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Lesson Transcript

Paloma: Olá! Bem-vindos ao PortuguesePod101.com! I’m Paloma.
Gina: Gina here! This is Upper Beginner Season 2 Lesson 25 - Are You Going To Rock in Rio? In this final lesson of the series, you’ll learn how to talk about likes and dislikes.
Paloma: The conversation is between a boyfriend and a girlfriend, and it takes place in the evening at home.
Gina: The speakers are dating, so they’ll be using informal Portuguese.
Paloma: Ever heard of "Rock in Rio"?
Gina: Of course! I love Rock in Rio! It’s one of the greatest cultural and musical events in Rio de Janeiro.
Paloma: That’s right! It’s basically a large musical festival where lots of bands come and play a series of shows for several days.
Gina: It’s actually pretty cool because even though it’s called "Rock in Rio" it has all kinds of music; everything from heavy metal to classic Brazilian country music, and even rhythm and blues.
Paloma: Yeah, and it’s interesting because it’s not an annual event, nor does have a fixed date or place. It was held already in Rio, Lisbon and Madrid!
Gina: I think the first rock in Rio happened in 1985 and then there was another one in 1991, and after that there was one in 2001. And after that, it became more international.
Paloma: The coolest part about Rock in Rio is that there are very few events in the world where so many musicians and artists get together at one venue, and they play practically anything the crowds ask for. It’s really spectacular.
Gina: People travel from all over the world to come and see "Rock in Rio" and, compared to other similar events, the tickets are quite cheap.
Paloma: Right, people usually spend more to get to the event then they do on admission. (laughs)
Gina: Sounds like fun!
Gina: Let’s take a closer look at the usage of some of the words and phrases from this lesson.
Paloma: The first phrase we’re going to look at is Eu falei para você, which is "I spoke to you" or "I told you."
Gina: This phrase is interesting because usually when Brazilians use it, they’re a little frustrated. Just like in the dialogue when the girlfriend says to her boyfriend, "I told you I wanted to watch Katy Perry."
Paloma: Eu falei para você que eu queria assistir a Katy Perry. Notice how she was a little frustrated when she said that?
Gina: So be careful not to use this unless you’re frustrated for some reason, or you may cause some confusion.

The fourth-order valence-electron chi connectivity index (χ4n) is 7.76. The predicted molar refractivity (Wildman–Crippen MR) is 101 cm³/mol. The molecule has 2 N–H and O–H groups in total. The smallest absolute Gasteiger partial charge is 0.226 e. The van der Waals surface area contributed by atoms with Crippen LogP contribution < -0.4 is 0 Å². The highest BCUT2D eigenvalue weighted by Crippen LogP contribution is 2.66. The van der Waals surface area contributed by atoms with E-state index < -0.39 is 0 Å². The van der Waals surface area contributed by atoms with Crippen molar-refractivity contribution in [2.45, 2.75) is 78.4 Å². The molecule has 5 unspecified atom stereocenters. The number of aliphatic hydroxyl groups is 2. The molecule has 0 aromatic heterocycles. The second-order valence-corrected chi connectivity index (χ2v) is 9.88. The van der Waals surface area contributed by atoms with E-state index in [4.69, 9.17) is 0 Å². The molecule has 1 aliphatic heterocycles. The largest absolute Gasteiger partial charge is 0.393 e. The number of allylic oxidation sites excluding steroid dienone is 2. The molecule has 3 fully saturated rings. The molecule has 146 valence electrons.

Paloma: Okay, the next phrase we’ll look at is Será que which is very difficult to translate because it’s kind of a fixed expression in Brazilian Portuguese.
Gina: Most of the time, textbooks will teach you that it’s translated as "I wonder". This can be confusing because it isn’t always used this way. Let’s take an example from the dialogue.
Paloma: Sure. The girlfriend says Será que pode trocar ainda?
Gina: We translated this as "Do you think you can still trade them?"
Paloma: She's not wondering if it’s possible, she’s actually asking his opinion and, if the dialogue continued, he would most likely respond by saying something like Eu não sei, or Deixa eu ver.
Gina: Which means "I don’t know" or "Let me see", respectively. Okay, now onto the grammar.
Gina: In this lesson, you’ll learn about likes and dislikes in Portuguese, which can sometimes be a bit frustrating.
Paloma: Usually when textbooks teach this, they only use the verb gostar de, “to like”, and then the negative form não gostar de, “to dislike”.
Gina: However, as you might imagine, there are many ways to express likes and dislikes in Portuguese, and we’re going to explore those ways.
Paloma: First let’s look at the phrase Tô ansiosa para…, which is used as a kind of introductory phrase. Literally it means "I am anxious for" or "I am excited for...".
Gina: Exactly. How would you say “Are you anxious for your trip?”
Paloma: Você está ansioso para a sua viagem? Great! The next phrase we wanted to look at is Pensei que você queria…
Gina: The literal translation for this is "I thought that you wanted…" Here, the phrase talks about a misunderstanding about likes and dislikes, or at least the possibility of misunderstanding.
Paloma: Correct. Moving onto our next phrase; Eu nem gosto de… which we translated as "I don’t even like…" This is an interesting use of the word nem, which is usually translated as "nor" but in this sense we translated it as "don’t even".
Gina: This is a very common way to use the word "nor" and you’ll see it used to mean "don’t even" in many different contexts.
Paloma: One example of this sentence would be Eu nem gosto de chocolate.
Gina: "I don’t even like chocolate."


Gina: Well, that’s all for this lesson and this series. We hope you enjoyed it and found it useful. Don’t forget to check the lesson notes, and leave us a comment on the lesson page.
Paloma: Thanks for listening, everyone.
Gina: And we’ll see you in another series. Bye!
Paloma: Até a próxima!